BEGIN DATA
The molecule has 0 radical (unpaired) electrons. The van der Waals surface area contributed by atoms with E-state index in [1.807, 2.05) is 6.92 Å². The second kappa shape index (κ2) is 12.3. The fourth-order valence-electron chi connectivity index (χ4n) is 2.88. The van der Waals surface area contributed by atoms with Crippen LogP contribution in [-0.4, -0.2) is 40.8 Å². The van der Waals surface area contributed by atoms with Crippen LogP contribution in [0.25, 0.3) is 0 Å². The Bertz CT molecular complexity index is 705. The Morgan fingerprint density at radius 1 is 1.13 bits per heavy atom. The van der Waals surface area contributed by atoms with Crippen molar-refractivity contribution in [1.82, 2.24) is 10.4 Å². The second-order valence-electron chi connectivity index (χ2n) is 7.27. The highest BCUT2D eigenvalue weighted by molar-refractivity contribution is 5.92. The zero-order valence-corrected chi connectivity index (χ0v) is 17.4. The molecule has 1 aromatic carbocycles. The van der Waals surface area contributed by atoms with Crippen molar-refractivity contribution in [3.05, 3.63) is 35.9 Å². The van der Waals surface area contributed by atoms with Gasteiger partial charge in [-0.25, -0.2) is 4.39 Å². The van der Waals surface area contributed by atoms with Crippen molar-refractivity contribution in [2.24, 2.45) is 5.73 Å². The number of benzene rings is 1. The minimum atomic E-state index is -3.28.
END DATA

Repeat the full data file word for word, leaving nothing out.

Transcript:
The molecule has 0 radical (unpaired) electrons. The van der Waals surface area contributed by atoms with E-state index in [1.807, 2.05) is 6.92 Å². The second kappa shape index (κ2) is 12.3. The fourth-order valence-electron chi connectivity index (χ4n) is 2.88. The van der Waals surface area contributed by atoms with Crippen LogP contribution in [-0.4, -0.2) is 40.8 Å². The van der Waals surface area contributed by atoms with Crippen LogP contribution in [0.25, 0.3) is 0 Å². The Bertz CT molecular complexity index is 705. The Morgan fingerprint density at radius 1 is 1.13 bits per heavy atom. The van der Waals surface area contributed by atoms with Crippen molar-refractivity contribution in [1.82, 2.24) is 10.4 Å². The second-order valence-electron chi connectivity index (χ2n) is 7.27. The highest BCUT2D eigenvalue weighted by molar-refractivity contribution is 5.92. The zero-order valence-corrected chi connectivity index (χ0v) is 17.4. The molecule has 1 aromatic carbocycles. The van der Waals surface area contributed by atoms with Crippen molar-refractivity contribution in [3.05, 3.63) is 35.9 Å². The van der Waals surface area contributed by atoms with Gasteiger partial charge in [-0.25, -0.2) is 4.39 Å². The van der Waals surface area contributed by atoms with Crippen molar-refractivity contribution in [2.24, 2.45) is 5.73 Å². The number of benzene rings is 1. The minimum atomic E-state index is -3.28.